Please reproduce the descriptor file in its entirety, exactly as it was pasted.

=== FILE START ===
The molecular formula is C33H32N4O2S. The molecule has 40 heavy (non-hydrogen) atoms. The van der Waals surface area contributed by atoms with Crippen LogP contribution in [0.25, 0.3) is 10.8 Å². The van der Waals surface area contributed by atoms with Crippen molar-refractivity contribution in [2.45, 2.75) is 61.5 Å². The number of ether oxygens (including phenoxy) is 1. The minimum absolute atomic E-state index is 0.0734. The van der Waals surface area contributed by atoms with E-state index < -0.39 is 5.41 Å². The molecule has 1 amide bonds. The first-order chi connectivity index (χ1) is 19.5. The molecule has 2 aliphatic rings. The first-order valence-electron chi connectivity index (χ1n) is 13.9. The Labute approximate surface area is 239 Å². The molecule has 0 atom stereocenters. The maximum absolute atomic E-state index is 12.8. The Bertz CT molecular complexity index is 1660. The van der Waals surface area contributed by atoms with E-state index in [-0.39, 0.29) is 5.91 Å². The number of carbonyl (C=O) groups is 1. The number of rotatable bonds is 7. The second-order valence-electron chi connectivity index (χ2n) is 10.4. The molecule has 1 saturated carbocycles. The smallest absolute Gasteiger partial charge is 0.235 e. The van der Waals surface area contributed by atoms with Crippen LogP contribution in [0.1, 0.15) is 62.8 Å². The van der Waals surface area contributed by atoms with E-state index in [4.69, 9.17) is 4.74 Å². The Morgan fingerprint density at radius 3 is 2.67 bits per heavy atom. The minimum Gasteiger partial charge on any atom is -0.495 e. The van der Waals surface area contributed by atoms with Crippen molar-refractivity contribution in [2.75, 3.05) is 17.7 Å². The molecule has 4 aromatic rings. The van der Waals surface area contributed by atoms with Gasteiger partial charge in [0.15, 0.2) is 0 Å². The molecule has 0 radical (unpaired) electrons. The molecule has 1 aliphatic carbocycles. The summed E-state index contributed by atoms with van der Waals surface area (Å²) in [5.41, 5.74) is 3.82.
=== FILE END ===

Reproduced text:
The molecular formula is C33H32N4O2S. The molecule has 40 heavy (non-hydrogen) atoms. The van der Waals surface area contributed by atoms with Crippen LogP contribution in [0.25, 0.3) is 10.8 Å². The van der Waals surface area contributed by atoms with Crippen molar-refractivity contribution in [2.45, 2.75) is 61.5 Å². The number of ether oxygens (including phenoxy) is 1. The minimum absolute atomic E-state index is 0.0734. The van der Waals surface area contributed by atoms with E-state index < -0.39 is 5.41 Å². The molecule has 1 amide bonds. The first-order chi connectivity index (χ1) is 19.5. The molecule has 2 aliphatic rings. The first-order valence-electron chi connectivity index (χ1n) is 13.9. The Labute approximate surface area is 239 Å². The molecule has 0 atom stereocenters. The maximum absolute atomic E-state index is 12.8. The Bertz CT molecular complexity index is 1660. The van der Waals surface area contributed by atoms with E-state index in [-0.39, 0.29) is 5.91 Å². The number of carbonyl (C=O) groups is 1. The number of rotatable bonds is 7. The second-order valence-electron chi connectivity index (χ2n) is 10.4. The molecule has 1 saturated carbocycles. The smallest absolute Gasteiger partial charge is 0.235 e. The van der Waals surface area contributed by atoms with Crippen LogP contribution in [0.1, 0.15) is 62.8 Å². The van der Waals surface area contributed by atoms with E-state index in [4.69, 9.17) is 4.74 Å². The Morgan fingerprint density at radius 3 is 2.67 bits per heavy atom. The minimum Gasteiger partial charge on any atom is -0.495 e. The van der Waals surface area contributed by atoms with Crippen molar-refractivity contribution in [2.75, 3.05) is 17.7 Å². The molecule has 4 aromatic rings. The van der Waals surface area contributed by atoms with Gasteiger partial charge in [0.15, 0.2) is 0 Å². The molecule has 0 radical (unpaired) electrons. The molecule has 1 aliphatic carbocycles. The summed E-state index contributed by atoms with van der Waals surface area (Å²) in [5.41, 5.74) is 3.82.